Representative wooden churches
The list shows existing wooden churches in bold and also includes some known vanished ones. For those now in Ukraine, Romanian and Hungarian names of Ukrainian villages are given in (parentheses). In Romanian, Susani denotes “high-dwellers” and Josani “lower-dwellers”. Thus the names distinguish the churches of those large villages which had more than one.
Cavnic valley
Plopiş (UNESCO)
Surdeşti (UNESCO)
Lăpuș valley
Rogoz (UNESCO)
Cosău valley
• Budeşti Susani
Budeşti Josani (UNESCO)
• Călineşti Căeni (Felsö Kalinfalu in Hungarian)
• Călineşti Susani
• Corneşti (Somfalu in Hungarian)
• Fereşti (Fejerfalu in Hungarian)
• Sârbi Susani (Szerfalu in Hungarian)
• Sârbi Josani
Mara valley
• Berbeşti (Bardfalu in Hungarian)
• Breb
Deseşti (UNESCO)
• Hărniceşti (Hernecs in Hungarian)
• Hoteni (Hotinka in Hungarian)
• Mănăstirea
• Sat Şugătag (Falu Sugatag in Hungarian)
Iza valley
Bârsana (UNESCO)
• Botiza
• Botiza old
• Cuhea (Bogdan Voda at present,Konyha in Hungarian)
• Dragomireşti
• Glod
Ieud Deal (UNESCO)
Ieud Şes
• Năneşti (Nanfalu in Hungarian)
• Onceşti
Poienile Izei (UNESCO)
• Rozavlea
• Săliştea de Sus, Nistoreşti
• Săliştea de Sus, Buleni
• Şieu (Sajo in Hungarian)
• Slătioara (Szlatinka in Hungarian)
• Strâmtura (Szurdok in Hungarian)
Valea Stejarului
Vișeu valley
• Borşa din Jos (Borsa in Hungarian)
• Crăciuneşti (Karacsonfalu in Hungarian)
• Moisei Josani
• Mănăstirea Moisei (Mojszen in Hungarian)
• Moisei Susani
• Poienile de sub Munte (Ruszpolyana in Hungarian)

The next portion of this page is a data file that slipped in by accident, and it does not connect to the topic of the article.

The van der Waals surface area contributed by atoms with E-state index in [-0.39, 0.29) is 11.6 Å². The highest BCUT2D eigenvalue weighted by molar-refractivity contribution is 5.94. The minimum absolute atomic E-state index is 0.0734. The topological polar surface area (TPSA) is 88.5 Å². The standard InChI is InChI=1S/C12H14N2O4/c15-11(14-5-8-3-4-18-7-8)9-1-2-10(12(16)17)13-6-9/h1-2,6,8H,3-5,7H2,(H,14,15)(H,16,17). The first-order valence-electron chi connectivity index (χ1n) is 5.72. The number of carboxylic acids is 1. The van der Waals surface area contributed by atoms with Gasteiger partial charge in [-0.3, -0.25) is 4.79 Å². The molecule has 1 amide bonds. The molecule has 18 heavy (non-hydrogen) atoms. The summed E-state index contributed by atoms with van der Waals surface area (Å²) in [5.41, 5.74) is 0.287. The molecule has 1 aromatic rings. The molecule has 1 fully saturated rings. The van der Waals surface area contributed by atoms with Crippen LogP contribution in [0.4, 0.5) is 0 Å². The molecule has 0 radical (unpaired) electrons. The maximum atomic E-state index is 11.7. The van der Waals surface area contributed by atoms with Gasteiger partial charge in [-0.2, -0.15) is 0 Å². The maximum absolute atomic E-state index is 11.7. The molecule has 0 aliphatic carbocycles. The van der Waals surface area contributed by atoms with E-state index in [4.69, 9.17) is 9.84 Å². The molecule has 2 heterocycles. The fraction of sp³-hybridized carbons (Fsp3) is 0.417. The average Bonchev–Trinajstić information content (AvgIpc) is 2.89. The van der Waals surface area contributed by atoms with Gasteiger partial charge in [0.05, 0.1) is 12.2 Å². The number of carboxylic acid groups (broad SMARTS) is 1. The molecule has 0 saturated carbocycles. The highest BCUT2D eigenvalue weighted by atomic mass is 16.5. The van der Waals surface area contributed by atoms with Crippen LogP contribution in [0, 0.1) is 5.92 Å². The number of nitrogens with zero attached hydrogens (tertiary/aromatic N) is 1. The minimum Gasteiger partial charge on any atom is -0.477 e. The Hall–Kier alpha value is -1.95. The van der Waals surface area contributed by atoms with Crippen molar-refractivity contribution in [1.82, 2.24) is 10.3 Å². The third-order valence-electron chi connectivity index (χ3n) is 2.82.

• Repedea (Ruszkirva in Hungarian)
• Rona de Jos (Felsö Rona in Hungarian)
• Văleni (Mikolapatak in Hungarian)
Ukrainian side
• Apşiţa (Voditsa in Ukrainian, Felso-Apsa-Apsicza in Hungarian)
• Apşa de Mijloc, Susani (Sredneye Vodyanoye is Ukrainian, Kozep Apsa in Hungarian)
• Apşa de Mijloc, Josani
• Apşa din Jos, Părău (Nyzhnia Apsha/Dibrova is Ukrainian, Also-Apsa in Hungarian)
• Danylovo (Dănilești in Romanian, Sofalva in Hungarian)
• Dulovo (Duleni in Romanian, Dulfalva in Hungarian)
• Ganychi (Gănești in Romanian, Ganya in Hungarian)
• Kobyletska Poliana (Poiana Cobilei in Romanian and Gyergyanliget in Hungarian)
• Kolodne (Darva in Romanian and Hungarian)
• Krainykovo (Mihalka in Hungarian, formerly Steblivka between 1919-1938 and 1945-1946, Crăinicești in Romanian)
• Neresnytsia (Nereșnița in Romanian, Also Neresznicze in Hungarian)
• Nyzhnie Selyshche (Săliștea de Jos in Romanian, Also Szelistye in Hungarian)
• Olexandrivka (Sândreni in Romanian, Sandorfalva in Hungarian)
• Ruska Pole I (Domneștii Mari in Romanian, Urmezo in Hungarian)
• Ruska Pole II (Domneștii Mici in Romanian)
• Sokyrnytsia (Săclânța in Romanian, Szeklencze in Hungarian)
• Steblivka (Duboșari in Romanian, Szaldobos in Hungarian)
• Ternovo (Târnova in Romanian, Kokenyes in Hungarian)